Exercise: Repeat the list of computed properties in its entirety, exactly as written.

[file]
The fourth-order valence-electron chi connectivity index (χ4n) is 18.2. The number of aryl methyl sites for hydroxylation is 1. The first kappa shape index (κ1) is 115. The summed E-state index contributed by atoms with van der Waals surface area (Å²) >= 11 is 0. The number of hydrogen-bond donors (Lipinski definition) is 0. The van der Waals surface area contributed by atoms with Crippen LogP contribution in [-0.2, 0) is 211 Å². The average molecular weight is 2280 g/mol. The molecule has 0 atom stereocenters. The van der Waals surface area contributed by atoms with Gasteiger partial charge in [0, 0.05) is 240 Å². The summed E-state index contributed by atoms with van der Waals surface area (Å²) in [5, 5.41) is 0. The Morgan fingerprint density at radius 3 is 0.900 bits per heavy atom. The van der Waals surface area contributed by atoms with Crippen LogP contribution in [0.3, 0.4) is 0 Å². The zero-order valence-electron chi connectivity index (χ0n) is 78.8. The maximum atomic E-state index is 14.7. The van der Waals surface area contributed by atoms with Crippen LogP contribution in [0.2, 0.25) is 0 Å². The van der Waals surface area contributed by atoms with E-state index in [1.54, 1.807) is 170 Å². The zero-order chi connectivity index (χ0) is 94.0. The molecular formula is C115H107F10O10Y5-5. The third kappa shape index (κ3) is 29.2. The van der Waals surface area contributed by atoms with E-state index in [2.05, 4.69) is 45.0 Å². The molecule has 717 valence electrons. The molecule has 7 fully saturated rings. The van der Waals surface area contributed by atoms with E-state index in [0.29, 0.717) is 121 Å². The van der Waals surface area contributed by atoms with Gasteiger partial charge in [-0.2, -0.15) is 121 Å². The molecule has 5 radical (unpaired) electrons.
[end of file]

The fourth-order valence-electron chi connectivity index (χ4n) is 18.2. The number of aryl methyl sites for hydroxylation is 1. The first kappa shape index (κ1) is 115. The summed E-state index contributed by atoms with van der Waals surface area (Å²) >= 11 is 0. The number of hydrogen-bond donors (Lipinski definition) is 0. The van der Waals surface area contributed by atoms with Crippen LogP contribution in [-0.2, 0) is 211 Å². The average molecular weight is 2280 g/mol. The molecule has 0 atom stereocenters. The van der Waals surface area contributed by atoms with Gasteiger partial charge in [0, 0.05) is 240 Å². The summed E-state index contributed by atoms with van der Waals surface area (Å²) in [5, 5.41) is 0. The Morgan fingerprint density at radius 3 is 0.900 bits per heavy atom. The van der Waals surface area contributed by atoms with Crippen LogP contribution in [0.3, 0.4) is 0 Å². The zero-order valence-electron chi connectivity index (χ0n) is 78.8. The maximum atomic E-state index is 14.7. The van der Waals surface area contributed by atoms with Crippen LogP contribution in [0.2, 0.25) is 0 Å². The van der Waals surface area contributed by atoms with E-state index in [1.54, 1.807) is 170 Å². The zero-order chi connectivity index (χ0) is 94.0. The molecular formula is C115H107F10O10Y5-5. The third kappa shape index (κ3) is 29.2. The van der Waals surface area contributed by atoms with E-state index in [2.05, 4.69) is 45.0 Å². The molecule has 717 valence electrons. The molecule has 7 fully saturated rings. The van der Waals surface area contributed by atoms with E-state index in [0.29, 0.717) is 121 Å². The van der Waals surface area contributed by atoms with Gasteiger partial charge in [-0.2, -0.15) is 121 Å². The molecule has 5 radical (unpaired) electrons.